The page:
RHEL P2V: Old Way and New Way

Most of this was taken from this site: http://conshell.net/wiki/index.php/Linux_P2V

Up front work

Determine exactly what you’re doing, and the resources you’ll need on the VMware side.

as root:

sfdisk -s
/dev/hda: 39070080
total: 39070080 blocks

To find the size in GB, divide by 1024 twice.
39070080/1024/1024 = 37.260 GB

Partition layout – know exactly the partitions, sizes and FS types. This can be gleaned from the output of `fdisk -l /dev/sda` and the content of /etc/fstab.

Disk types – IDE? SATA?

Downtime – Unfortunately, your source system must be down for the duration of the P2V process.

Have a copy of the system rescue CD ready. Boot the source system to it.

On the source system:
Back up the kernel’s ramdisk
cp /boot/initrd-`uname -r`.img /root/`uname -r`.bak
Make a new ramdisk with VMware-friendly RHEL scsi drivers
mkinitrd -v -f –with=mptscsih /boot/initrd-`uname -r`.img `uname -r`

This command will make SCSI drivers that VMware needs to use available to RHEL at boot time. This should not affect the source system.

md5sum /dev/sda – record the last six characters of the output. This generates a fingerprint used to verify integrity at the end.

On the target system:

Create a new VM
OS: Linux (RHEL 4/5)
Disk slightly larger than source system
NIC: upgrade to VMware tools
CDROM: System Rescue CD ISO
Boot the system, make sure the disks are recognized (sfdisk -s). Verify network is up with ifconfig eth0.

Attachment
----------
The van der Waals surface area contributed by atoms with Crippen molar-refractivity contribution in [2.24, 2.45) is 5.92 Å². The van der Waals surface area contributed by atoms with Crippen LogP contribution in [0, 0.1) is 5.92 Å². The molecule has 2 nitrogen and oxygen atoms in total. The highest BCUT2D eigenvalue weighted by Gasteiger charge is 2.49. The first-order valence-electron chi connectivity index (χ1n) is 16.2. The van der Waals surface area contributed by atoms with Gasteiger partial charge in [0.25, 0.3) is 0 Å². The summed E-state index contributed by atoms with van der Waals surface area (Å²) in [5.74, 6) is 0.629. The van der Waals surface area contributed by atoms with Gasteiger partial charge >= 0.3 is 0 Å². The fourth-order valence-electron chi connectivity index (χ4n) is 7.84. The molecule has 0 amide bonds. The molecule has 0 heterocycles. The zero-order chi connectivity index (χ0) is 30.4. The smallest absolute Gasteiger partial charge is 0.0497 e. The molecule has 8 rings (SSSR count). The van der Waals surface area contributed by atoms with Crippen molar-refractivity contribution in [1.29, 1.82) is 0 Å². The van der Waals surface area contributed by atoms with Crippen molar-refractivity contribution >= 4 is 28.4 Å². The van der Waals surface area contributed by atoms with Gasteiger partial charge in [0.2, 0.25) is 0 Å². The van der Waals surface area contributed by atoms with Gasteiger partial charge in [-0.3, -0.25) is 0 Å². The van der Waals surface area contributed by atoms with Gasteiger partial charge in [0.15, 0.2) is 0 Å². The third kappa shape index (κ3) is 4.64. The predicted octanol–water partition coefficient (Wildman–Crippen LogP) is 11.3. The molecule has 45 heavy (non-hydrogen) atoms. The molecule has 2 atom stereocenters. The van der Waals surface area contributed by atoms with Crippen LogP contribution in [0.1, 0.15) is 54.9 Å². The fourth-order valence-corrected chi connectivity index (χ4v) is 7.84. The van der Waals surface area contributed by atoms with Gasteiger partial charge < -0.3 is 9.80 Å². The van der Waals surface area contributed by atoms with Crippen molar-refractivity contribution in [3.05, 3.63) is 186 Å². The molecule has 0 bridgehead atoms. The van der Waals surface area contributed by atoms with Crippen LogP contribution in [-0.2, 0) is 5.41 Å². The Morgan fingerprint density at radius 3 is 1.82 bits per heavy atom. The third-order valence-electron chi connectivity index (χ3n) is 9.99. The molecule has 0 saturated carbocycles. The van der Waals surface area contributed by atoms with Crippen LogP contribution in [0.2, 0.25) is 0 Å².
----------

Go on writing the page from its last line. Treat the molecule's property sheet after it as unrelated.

Disk Cloning

This part takes a while. Boot both systems to the system rescue CD. Try making a benchmark.

Make a 1 GB File on the source system, set the target to prepare for an incoming transmission:

Source: dd if=/dev/zero of=bigfile bs=1024 count=1048576
Target: nc -l -p 9001 | dd of=/dev/sda
Write down the start time.
Source: dd if=bigfile | nc 9001
Write down the finish time.
Estimate accordingly. (e.g., 20 gb would be at least 20 times longer)
For the “real” copy, remember you are copying a device to a device.


nc -l -p 9001 | dd of=/dev/sda

dd if=/dev/sda | nc 9001
There may be differing builds of nc, so your mileage may vary regarding the switches for ports. use nc –help to find out which version of the rescue CD. To gauge how long this would take you may want to try using pipe viewer.

One the source machine, if you need it to boot again you may need to run this command:
mv /root/`uname -r`.bak /boot/initrd-`uname -r`.img

New Way
VMware vCenter Converter 4.0 supports RHEL P2V. Win.


2 thoughts on “RHEL P2V: Old Way and New Way

  1. Other Old way…

    PlateSpin migrate (or the old name PlateSpin PowerConvert) has been supporting Linux P2V for quite a while already.. (past 3 years or so…)

    And yes.. I work for PlateSpin.. ;)


  2. Patrick,

    That’s what I had heard, but we never had it as a budgeted priority to P2V Linux machines. Now that we are moving to a more RHEL/Oracle environment, it’s becoming more important.


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